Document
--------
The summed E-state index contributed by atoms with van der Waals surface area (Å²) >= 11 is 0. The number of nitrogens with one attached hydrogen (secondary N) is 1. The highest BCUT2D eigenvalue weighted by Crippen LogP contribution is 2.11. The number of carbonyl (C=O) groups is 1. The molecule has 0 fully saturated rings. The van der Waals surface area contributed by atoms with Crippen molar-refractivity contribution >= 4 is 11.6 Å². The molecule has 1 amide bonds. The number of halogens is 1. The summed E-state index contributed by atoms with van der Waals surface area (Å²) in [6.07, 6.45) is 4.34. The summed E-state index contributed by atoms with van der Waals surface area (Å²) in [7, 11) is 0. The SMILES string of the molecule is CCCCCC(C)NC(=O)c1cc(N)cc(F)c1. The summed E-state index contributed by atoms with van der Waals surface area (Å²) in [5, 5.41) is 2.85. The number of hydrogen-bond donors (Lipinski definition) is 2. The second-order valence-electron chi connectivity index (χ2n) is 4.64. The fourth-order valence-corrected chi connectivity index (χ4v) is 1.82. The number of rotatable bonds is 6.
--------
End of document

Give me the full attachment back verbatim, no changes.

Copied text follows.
The summed E-state index contributed by atoms with van der Waals surface area (Å²) >= 11 is 0. The number of nitrogens with one attached hydrogen (secondary N) is 1. The highest BCUT2D eigenvalue weighted by Crippen LogP contribution is 2.11. The number of carbonyl (C=O) groups is 1. The molecule has 0 fully saturated rings. The van der Waals surface area contributed by atoms with Crippen molar-refractivity contribution >= 4 is 11.6 Å². The molecule has 1 amide bonds. The number of halogens is 1. The summed E-state index contributed by atoms with van der Waals surface area (Å²) in [6.07, 6.45) is 4.34. The summed E-state index contributed by atoms with van der Waals surface area (Å²) in [7, 11) is 0. The SMILES string of the molecule is CCCCCC(C)NC(=O)c1cc(N)cc(F)c1. The summed E-state index contributed by atoms with van der Waals surface area (Å²) in [5, 5.41) is 2.85. The number of hydrogen-bond donors (Lipinski definition) is 2. The second-order valence-electron chi connectivity index (χ2n) is 4.64. The fourth-order valence-corrected chi connectivity index (χ4v) is 1.82. The number of rotatable bonds is 6.